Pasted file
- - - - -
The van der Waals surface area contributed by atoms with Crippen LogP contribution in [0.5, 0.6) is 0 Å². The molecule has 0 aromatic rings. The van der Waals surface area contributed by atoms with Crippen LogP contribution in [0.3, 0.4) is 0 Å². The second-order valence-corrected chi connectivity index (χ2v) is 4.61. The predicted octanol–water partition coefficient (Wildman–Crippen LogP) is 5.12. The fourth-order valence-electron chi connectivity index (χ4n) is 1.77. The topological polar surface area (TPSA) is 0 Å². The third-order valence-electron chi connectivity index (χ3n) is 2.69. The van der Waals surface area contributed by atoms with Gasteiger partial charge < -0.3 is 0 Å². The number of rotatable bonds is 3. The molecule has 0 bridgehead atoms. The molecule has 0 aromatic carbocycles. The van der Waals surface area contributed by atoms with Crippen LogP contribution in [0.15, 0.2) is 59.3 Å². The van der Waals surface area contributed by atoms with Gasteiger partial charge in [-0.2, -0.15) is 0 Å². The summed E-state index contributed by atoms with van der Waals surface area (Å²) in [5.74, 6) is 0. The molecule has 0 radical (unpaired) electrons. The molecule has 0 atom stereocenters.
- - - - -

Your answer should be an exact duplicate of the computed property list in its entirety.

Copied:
The van der Waals surface area contributed by atoms with Crippen LogP contribution in [0.5, 0.6) is 0 Å². The molecule has 0 aromatic rings. The van der Waals surface area contributed by atoms with Crippen LogP contribution in [0.3, 0.4) is 0 Å². The second-order valence-corrected chi connectivity index (χ2v) is 4.61. The predicted octanol–water partition coefficient (Wildman–Crippen LogP) is 5.12. The fourth-order valence-electron chi connectivity index (χ4n) is 1.77. The topological polar surface area (TPSA) is 0 Å². The third-order valence-electron chi connectivity index (χ3n) is 2.69. The van der Waals surface area contributed by atoms with Gasteiger partial charge < -0.3 is 0 Å². The number of rotatable bonds is 3. The molecule has 0 bridgehead atoms. The molecule has 0 aromatic carbocycles. The van der Waals surface area contributed by atoms with Crippen LogP contribution in [0.15, 0.2) is 59.3 Å². The van der Waals surface area contributed by atoms with Gasteiger partial charge in [-0.2, -0.15) is 0 Å². The summed E-state index contributed by atoms with van der Waals surface area (Å²) in [5.74, 6) is 0. The molecule has 0 radical (unpaired) electrons. The molecule has 0 atom stereocenters.